After a day of nonstop business, she welcomed the moment’s pause and breathed deeply to savor it. All sound was subdued in the quiet lobby. A faint hum of conversation trickled from the lounge to her right, the intermittent beeping of the hospital paging system echoed from the reception desk to her left, and the muted rustle of a passing white-garbed practitioner served to emphasize the stark immobility of the shiny doors before her.
She dropped her gaze to look through the lighter bottom of her tinted glasses to the deep blue carpet, against which her gray pumps looked properly subtle. Absently, she straightened the soft pleats of her skirt, adjusted its matching jacket, then shifted her overnight bag to rest the strap more comfortably on her shoulder. As the purr of the elevator signaled its approach, a man joined her silently, standing perfectly still. Her peripheral vision absorbed no more than his remarkably tall, dark-suited form before a gentle chime heralded the elevator’s arrival. Seconds later, the door slid open.
Moving simultaneously, both prospective passengers stepped forward. Then each paused to let the other pass. When a chivalrous hand gestured her forward, Alana smoothly entered, pressed the button for her floor, then turned to stand with her back to the wall. The man followed, glancing briefly at the single number already lit on the command panel before stationing himself opposite her in a stance both casual and alert.
With a soft thud the door closed and they were alone. Drawn by an enigmatic impulse, Alana looked across to meet his gaze head-on. His back rested lightly against the wall, his hands thrust in the pants pockets of his finely tailored suit. He seemed a study in contrasts—white shirt against dark gray wool, brown hair flecked with gleaming gold highlights, broad shoulders tapering to lean and narrow hips. And he continued to stare at her.
While Alanna was an unusually attractive woman, well used to the admiring glances sent her way by men and women alike, this particular glance was different. Even the subtly defiant tilt of her chin could not discourage it. Charcoal eyes, deep and intense, studied her closely, evaluating her much as she had done him and remaining uncomfortably persistent. With a cool determination born of practice she broke the contact, raising her eyes to the horizontal panel above the doors. Two. Three. Four.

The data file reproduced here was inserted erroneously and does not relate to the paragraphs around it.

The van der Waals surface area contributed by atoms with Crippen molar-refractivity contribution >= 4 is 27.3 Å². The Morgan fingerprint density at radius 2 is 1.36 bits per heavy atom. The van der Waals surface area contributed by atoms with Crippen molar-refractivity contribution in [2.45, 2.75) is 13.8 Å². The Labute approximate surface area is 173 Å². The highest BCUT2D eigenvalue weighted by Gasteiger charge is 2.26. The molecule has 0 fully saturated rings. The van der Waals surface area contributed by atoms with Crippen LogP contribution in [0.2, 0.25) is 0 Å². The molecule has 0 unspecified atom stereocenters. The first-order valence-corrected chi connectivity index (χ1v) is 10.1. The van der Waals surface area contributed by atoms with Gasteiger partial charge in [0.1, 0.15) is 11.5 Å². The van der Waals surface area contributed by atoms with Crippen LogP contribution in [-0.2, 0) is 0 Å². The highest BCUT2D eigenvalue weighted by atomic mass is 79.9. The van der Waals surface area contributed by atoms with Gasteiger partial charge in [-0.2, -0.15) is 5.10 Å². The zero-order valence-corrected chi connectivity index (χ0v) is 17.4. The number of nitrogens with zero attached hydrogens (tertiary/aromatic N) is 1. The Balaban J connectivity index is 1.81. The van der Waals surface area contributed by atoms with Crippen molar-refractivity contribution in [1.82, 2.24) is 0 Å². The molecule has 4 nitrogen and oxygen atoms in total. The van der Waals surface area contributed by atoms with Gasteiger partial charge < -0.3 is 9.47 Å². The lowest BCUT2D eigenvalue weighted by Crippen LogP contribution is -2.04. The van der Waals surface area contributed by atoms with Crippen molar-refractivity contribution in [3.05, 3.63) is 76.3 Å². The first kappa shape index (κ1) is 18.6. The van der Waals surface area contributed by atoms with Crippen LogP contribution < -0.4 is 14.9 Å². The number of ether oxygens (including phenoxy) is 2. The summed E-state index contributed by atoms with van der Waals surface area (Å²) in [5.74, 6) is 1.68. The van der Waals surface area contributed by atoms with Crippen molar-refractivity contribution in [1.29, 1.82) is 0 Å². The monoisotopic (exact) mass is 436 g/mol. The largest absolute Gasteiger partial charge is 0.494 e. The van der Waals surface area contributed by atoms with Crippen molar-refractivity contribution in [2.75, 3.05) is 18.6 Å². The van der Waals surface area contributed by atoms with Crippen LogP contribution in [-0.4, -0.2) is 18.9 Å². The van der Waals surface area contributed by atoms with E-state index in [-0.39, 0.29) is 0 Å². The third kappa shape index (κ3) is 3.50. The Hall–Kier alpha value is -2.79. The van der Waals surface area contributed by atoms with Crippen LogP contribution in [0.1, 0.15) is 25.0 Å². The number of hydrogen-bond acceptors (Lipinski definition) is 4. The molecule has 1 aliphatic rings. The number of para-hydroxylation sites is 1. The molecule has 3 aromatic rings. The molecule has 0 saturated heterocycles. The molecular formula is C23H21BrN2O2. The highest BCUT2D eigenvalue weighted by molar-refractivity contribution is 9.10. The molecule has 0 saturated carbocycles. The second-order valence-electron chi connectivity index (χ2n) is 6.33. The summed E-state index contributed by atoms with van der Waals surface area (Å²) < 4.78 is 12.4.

The elevator glided to a gentle stop. As soon as the doors rolled open she straightened her shoulders and stepped forward. Again his movement paralleled her own. Again she halted, but this time it was Alanna who gestured, with an indulgent dip of her head, for the man to precede her. With an imperceptible nod, he stepped ahead, but not before she noted the distinct twitch of amusement at his lips. Her eye followed his broad back as he disembarked, turned and disappeared through a set of swinging doors to be swallowed up by the long hospital corridor beyond. Only then did she breathe deeply once more, bolstering her composure to approach the nearby nurses’ station.
She stood patiently for a moment, respectful of the urgent nature of hospital business and slightly disconcerted by her own upcoming role here. The white-capped head before her was downcast, lost in the deciphering of scrawled doctor’s orders. Finally, as if with the sudden realization of Alanna’s presence, the nurse looked up.